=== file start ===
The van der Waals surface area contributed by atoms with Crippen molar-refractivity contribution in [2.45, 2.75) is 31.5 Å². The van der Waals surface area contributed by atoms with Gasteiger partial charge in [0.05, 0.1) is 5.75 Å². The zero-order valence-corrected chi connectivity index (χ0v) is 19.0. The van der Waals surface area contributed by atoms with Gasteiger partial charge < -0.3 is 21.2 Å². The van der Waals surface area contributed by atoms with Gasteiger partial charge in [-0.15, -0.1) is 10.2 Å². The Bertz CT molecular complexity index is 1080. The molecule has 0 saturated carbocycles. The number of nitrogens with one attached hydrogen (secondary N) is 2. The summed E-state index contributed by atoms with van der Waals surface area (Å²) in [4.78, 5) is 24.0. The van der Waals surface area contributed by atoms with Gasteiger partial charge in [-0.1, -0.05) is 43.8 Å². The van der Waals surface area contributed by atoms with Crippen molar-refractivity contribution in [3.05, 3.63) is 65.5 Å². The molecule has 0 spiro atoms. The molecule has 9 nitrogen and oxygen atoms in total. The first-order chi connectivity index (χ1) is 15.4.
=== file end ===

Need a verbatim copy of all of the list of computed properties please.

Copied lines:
The van der Waals surface area contributed by atoms with Crippen molar-refractivity contribution in [2.45, 2.75) is 31.5 Å². The van der Waals surface area contributed by atoms with Gasteiger partial charge in [0.05, 0.1) is 5.75 Å². The zero-order valence-corrected chi connectivity index (χ0v) is 19.0. The van der Waals surface area contributed by atoms with Gasteiger partial charge < -0.3 is 21.2 Å². The van der Waals surface area contributed by atoms with Gasteiger partial charge in [-0.15, -0.1) is 10.2 Å². The Bertz CT molecular complexity index is 1080. The molecule has 0 saturated carbocycles. The number of nitrogens with one attached hydrogen (secondary N) is 2. The summed E-state index contributed by atoms with van der Waals surface area (Å²) in [4.78, 5) is 24.0. The van der Waals surface area contributed by atoms with Gasteiger partial charge in [-0.1, -0.05) is 43.8 Å². The van der Waals surface area contributed by atoms with Crippen molar-refractivity contribution in [3.05, 3.63) is 65.5 Å². The molecule has 0 spiro atoms. The molecule has 9 nitrogen and oxygen atoms in total. The first-order chi connectivity index (χ1) is 15.4.